When I try to explain to students what “free associations” mean in the psychoanalytic treatment, I regularly refer to the well-known saying: “Don’t throw the baby out with the bath water!”

When a psychoanalyst asks a patient to “freely associate”, i.e. to suspend control of the conscious ego and say all that comes to mind, does that psychoanalyst not demand almost the exact opposite?

The patient must throw out the baby (the ego) and keep only the bath water of free associations. The idea is, of course, that this “dirty water” will bring out the hidden truth of the sane and healthy ego itself. Don’t forget that the dirt in the water comes from the baby, not from outside!

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Does the same not hold also for many fake ecologists? They are obsessed by healthy “sustainable” dwellings in clean green habitat, ignoring the dirty water that freely floats in the polluted surroundings. If one wants to deal with pollution in a serious way, the first thing to do is to focus on the dirty surroundings and to analyze how our isolated “sustainable” habitats merely export the pollution to their environs.

Perhaps, we should adopt the opposite approach, along the lines of what they are doing in Japan: concentrate as much pollution and population in big cities, so that they function as dirty babies in (relatively) clean water. 

Another example: the sheer number of paedophiliac crimes that took place in the Catholic church all around the world, from Ireland and Pennsylvania to Australia. These are crimes committed by members of an institution which propagates itself as the moral compass of our society, and they compel us to reject the easy idea that the Church could simply throw out the bad priests and keep the good.

There is an “institutional unconscious”; an obscene, disavowed underside that sustains the public institution. It is not simply for the sake of conformity that the church has tried to hush up its pedophilia scandals; rather, in defending itself, the church is defending its innermost obscene secret.

Perhaps the clearest example was provided by the recent debate on toxic masculinity. In the response to the recent Gillette ad about making men less violent, and better, we often heard the idea that the ad was not directed against men, just against the toxic excess of masculinity. In short, the ad just signalled that we have to throw out the dirty bath water of brutal masculinity.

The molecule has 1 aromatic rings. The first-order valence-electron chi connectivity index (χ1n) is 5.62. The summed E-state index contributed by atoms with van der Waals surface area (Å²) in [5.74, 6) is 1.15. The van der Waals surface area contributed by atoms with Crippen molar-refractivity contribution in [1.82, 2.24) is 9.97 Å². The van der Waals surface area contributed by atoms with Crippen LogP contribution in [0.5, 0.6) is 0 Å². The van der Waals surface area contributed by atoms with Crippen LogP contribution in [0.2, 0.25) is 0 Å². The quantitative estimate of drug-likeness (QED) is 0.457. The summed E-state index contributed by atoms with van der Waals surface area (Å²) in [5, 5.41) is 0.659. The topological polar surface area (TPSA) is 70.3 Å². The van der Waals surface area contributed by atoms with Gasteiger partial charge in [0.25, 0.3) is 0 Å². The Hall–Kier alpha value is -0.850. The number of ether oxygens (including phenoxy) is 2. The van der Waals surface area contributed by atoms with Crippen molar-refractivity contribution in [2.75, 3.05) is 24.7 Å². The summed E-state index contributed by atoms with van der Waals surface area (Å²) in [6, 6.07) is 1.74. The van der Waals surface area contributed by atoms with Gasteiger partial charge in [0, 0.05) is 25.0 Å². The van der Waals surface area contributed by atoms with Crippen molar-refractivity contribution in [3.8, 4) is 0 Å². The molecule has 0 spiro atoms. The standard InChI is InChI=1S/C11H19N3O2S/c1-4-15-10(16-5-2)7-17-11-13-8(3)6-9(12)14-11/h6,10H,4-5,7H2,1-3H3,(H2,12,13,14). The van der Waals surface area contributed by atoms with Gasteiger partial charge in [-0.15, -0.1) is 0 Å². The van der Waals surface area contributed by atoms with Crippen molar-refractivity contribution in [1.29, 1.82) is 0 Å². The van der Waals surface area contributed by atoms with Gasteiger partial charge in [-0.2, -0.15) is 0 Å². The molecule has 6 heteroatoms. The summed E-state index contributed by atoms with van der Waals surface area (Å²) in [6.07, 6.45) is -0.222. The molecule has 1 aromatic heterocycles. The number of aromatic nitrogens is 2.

But there are problems here. Let’s take a closer look at the list (proposed by the American Psychological Association) of features supposed to characterise “toxic masculinity”: suppressing emotions and masking distress; unwillingness to seek help; propensity to take risks even if this involves the danger of harming ourselves. I don’t see what is so specifically “masculine” about this list.

Does this not fit much more a simple act of courage in a difficult situation where, to do the right thing, one has to suppress emotions, where one cannot rely on any help but take the risk and act, even if this means exposing oneself to harm?

I know many women – as a matter of fact, more women than men – who, in difficult predicaments, have not succumbed to the pressure of their environment and instead set about acting in just this way. To take the example from Greek mythology: when Antigone decided to bury Polynices, did she not commit exactly an act which fits the basic features of “toxic masculinity”?

She definitely suppressed her emotions and masked her distress, she was unwilling to seek help, she took a risk which involved great danger of harm to herself. In our age of politically correct conformism, such a stance poses a danger.

We find traces of this classical feminine figure of courage in today’s popular culture, notably in two TV series, Homeland and The Killing.

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The heroine of Homeland is Carrie Mathison, a CIA officer with bipolar disorder involved in fighting terrorism. Her strict sense of justice compels her to violate many rules and get in conflicts with her superiors which even endanger her life. It’s similar with inspector Sarah Lund, the heroine of the superb Danish series The Killing, another borderline character who reacts violently to the hypocrisy of the establishment and ends up being totally excommunicated. God give us as many of these toxically-masculine women as possible in real life!

There is an delicious old Soviet joke from the “Radio Yerevan” genre: a listener asks “Is it true that Rabinovitch won a new car on lottery?”, and the radio answers: “In principle yes, it’s true, only it wasn’t a new car but an old bicycle, and he didn’t win it but it was stolen from him.”

Does exactly the same not hold for toxic masculinity?

Let’s ask Radio Yerevan: “Is masculinity really toxic?” We can guess the answer: “In principle yes, it’s true, only this toxic content is not specifically masculine at all, plus it stands for what is often the only reasonable and courageous way to act.”


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